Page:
H.P. Lovecraft (d. 1937), in so many ways, is an exception: his grave is sprinkled with what appear to be cryptic totems, perhaps from a terrifying parallel universe -- although it might just be crap that his visitors found floating loose in their cars.

Buddy Holley's grave.
Guitar picks at Buddy Holly's grave (his real family name spelled "Holley").


For those who died during successful recording and performing careers, the dead rocker's grave often glows with an imagined aura of possibilities lost. Rock 'n' roll graves tend to be repositories of guitar picks (Buddy Holly, d. 1959; Jimi Hendrix, d. 1970) or drumsticks (Vinnie Paul the Brickwall, d. 2016), depending on the deceased. Four different members of the Allman Brothers Band are buried together, a grave plot so tempting to fans that it had to be fenced in. But the faithful leave stuff anyway.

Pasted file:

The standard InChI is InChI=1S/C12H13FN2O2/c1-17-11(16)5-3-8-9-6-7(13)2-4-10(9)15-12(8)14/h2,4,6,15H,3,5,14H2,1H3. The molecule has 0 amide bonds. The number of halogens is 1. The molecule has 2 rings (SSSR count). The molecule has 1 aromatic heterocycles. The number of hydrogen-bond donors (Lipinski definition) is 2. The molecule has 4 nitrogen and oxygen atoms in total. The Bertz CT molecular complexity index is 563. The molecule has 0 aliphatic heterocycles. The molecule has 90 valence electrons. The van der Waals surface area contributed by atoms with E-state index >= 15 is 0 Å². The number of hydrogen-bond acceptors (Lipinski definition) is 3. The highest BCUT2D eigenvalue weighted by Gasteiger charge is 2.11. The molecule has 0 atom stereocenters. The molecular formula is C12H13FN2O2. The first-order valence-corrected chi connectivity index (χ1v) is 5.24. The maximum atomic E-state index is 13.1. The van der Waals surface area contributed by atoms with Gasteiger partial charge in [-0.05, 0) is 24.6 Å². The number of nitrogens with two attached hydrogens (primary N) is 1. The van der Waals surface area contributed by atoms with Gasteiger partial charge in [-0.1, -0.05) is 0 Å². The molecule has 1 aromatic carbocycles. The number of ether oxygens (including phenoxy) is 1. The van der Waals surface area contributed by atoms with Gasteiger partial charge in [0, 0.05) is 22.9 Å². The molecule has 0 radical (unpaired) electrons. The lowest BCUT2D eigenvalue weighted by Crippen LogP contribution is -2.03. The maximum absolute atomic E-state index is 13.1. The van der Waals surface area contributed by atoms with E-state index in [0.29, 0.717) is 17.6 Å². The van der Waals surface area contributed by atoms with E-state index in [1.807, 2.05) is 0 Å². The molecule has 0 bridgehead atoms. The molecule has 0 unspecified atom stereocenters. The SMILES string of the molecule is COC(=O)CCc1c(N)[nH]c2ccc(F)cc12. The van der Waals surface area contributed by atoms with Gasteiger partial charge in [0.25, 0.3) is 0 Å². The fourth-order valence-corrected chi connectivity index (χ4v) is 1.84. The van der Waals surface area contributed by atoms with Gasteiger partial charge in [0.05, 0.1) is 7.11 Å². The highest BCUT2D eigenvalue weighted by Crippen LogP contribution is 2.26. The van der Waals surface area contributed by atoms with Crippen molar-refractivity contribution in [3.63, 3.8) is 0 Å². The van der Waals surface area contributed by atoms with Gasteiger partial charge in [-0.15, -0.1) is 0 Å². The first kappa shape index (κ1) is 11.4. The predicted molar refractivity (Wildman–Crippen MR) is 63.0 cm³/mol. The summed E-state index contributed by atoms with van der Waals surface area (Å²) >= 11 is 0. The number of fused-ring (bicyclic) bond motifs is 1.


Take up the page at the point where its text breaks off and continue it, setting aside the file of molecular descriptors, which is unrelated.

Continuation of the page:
Babe Ruth's grave.
Baseball offerings at Babe Ruth's grave.

Sports Legends

Most team sports - basketball, football, volleyball, soccer -- involve balls too large for grave decoration. Babe Ruth (d. 1948) seem to have the go-to grave for baseball donations. There are bats, Yankee jerseys, and a veritable grave blanket of baseballs. Then there are the fans who think afterlife Babe Ruth needs a six pack of Buds, hot dogs, and some American flags and flowers to remind us it's a grave and not a sports bar.


Disturbers of the peace even after death, outlaws are an exception to the 100-year limit, and have fan ornamentation if their legend -- and Hollywood bankability -- overshadows their crimes. Bonnie and Clyde will probably enjoy grave offerings long after they pass the century-dead mark in 2034. The tombstone of Billy the Kid (d. 1881), despite being inside a cage, is often delicately decorated with everything from cigarettes to shotgun shells, as is the marker for his death spot, which conveniently is only a few yards away.